First 3+3 Accelerated Law Student Begins UM School of Law

Jessica Simon begins her journey to a Juris Doctor this summer

OXFORD, Miss. – Jessica Simon always wanted to be an advocate for people in need.

To fulfill that lifelong mission, Simon will begin her studies at the University of Mississippi School of Law this summer while finishing her last year of the undergraduate 3+3 Accelerated Law program in the Department of Legal Studies. The native of Nashville, Tennessee, is the first student from the program to be admitted to the School of Law.

“I love learning about laws and how laws interact with and shape our society,” Simon said. “I realized that I could advocate for people and help people by learning the law and assisting them through their legal issues.”

In her first three years of study, Simon took courses in legal research and writing, civil litigation, and criminal law and procedure, providing her with a critical understanding of the total system of justice. In her fourth year, she will begin taking classes for first-year law students, including contracts, torts, civil procedure, property and constitutional law.

Taking undergraduate courses under the instruction of Ole Miss law professors such as William Berry helped Simon prepare for the challenges ahead, but the one-on-one attention she received from instructors such as Melissa Jones, an adjunct assistant professor in legal studies, challenged her to produce the caliber of work worthy of official acceptance into law school – a requirement of the 3+3 Accelerated Law program.

Jessica Simon is the first student to join the UM School of Law from the 3+3 Accelerated Law program in the university’s Department of Legal Studies. Photo by Sarah Sapp/School of Applied Studies

“She pulled me out of my shell and made me want to explore the profession more,” Simon said. “I am so grateful that I have had her as a professor and approached her about additional learning opportunities.

“She is very approachable and cares deeply about her students. In my opinion, she is one of the greatest assets to the legal studies program. At this point in my life, she is my greatest inspiration.”

Jones praised Simon for her eagerness to learn and initiative to seek out opportunities beyond the classroom.

“She even asked if she could shadow me at pro-bono clinics to really understand and apply the skills that she’s learned in the classroom,” Jones said. “She understands that dedication and going the extra mile are going to help prepare her even more.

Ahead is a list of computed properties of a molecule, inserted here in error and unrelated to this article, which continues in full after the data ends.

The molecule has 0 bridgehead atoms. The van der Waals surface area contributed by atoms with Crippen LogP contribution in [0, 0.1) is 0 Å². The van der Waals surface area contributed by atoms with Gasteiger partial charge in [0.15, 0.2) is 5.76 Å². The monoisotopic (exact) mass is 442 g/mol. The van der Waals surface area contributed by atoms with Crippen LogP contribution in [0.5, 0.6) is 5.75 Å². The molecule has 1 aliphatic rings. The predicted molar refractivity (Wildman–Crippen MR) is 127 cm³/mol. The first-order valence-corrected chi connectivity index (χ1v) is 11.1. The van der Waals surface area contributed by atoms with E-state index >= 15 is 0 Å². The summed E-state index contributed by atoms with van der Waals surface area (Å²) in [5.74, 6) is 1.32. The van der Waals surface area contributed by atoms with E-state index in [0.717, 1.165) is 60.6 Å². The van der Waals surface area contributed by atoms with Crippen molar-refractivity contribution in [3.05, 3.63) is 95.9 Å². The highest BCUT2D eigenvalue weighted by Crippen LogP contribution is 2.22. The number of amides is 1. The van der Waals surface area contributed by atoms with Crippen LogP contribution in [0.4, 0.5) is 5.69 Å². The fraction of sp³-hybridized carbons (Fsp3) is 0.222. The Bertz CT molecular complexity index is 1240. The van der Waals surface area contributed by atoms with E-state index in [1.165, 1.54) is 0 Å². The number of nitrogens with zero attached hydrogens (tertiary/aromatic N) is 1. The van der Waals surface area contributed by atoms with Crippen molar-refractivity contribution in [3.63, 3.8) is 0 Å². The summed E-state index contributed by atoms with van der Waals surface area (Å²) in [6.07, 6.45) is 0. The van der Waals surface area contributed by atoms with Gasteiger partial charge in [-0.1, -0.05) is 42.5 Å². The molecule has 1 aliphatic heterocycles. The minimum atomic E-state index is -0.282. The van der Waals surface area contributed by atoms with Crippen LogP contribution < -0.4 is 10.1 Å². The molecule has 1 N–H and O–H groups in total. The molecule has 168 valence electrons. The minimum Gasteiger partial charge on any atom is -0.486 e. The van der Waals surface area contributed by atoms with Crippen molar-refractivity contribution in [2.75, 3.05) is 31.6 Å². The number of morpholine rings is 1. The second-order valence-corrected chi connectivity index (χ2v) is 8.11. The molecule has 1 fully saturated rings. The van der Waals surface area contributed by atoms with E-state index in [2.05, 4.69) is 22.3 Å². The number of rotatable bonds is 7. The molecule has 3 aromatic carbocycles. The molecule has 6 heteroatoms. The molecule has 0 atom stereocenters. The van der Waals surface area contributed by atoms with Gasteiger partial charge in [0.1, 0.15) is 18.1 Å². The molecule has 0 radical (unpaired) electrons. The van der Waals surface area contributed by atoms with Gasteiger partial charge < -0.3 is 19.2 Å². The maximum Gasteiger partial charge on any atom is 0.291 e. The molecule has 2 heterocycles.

“Jessi is going to be much better prepared for law school than other students coming out of undergrad because she has had the specific legal training from instructors and practitioners in the field that are very well-versed and very experienced. She is getting those behind-the-scenes looks and feet-on-the-ground experiences ahead of ever entering law school.”

Students such as Simon were exactly who interim Linda Keena, chair of legal studies, had in mind when she and the department’s faculty launched the program two years ago.

“We wanted to be able to reach those students at an early stage, prepare them for law school and prepare them for the LSAT,” Keena said. “Our goal was to find the right professors who were already teaching at the law school level and bring that down to an undergraduate level.

“We met with professors who said, ‘This is what I wish I had when I was in undergraduate school,’ and we all just put our heads together and that is how we developed the program. We use adjunct professors that have the expertise in those areas that gets them ready for the first year of law school.

Simon will not be the only 3+3 student walking the halls of the Robert C. Khayat Law Center this summer. Shortly after Simon learned she was the first to be admitted to the law school from her program, classmate Sierra Anton, of Picayune, learned he, too, would be joining the incoming class of first-year law students.

The School of Applied Sciences, home of the Department of Legal Studies, offers professional preparation programs that integrate academic study, clinical training, creative research, service-learning and community outreach, leading to the development of leaders whose professional endeavors will improve health and well-being.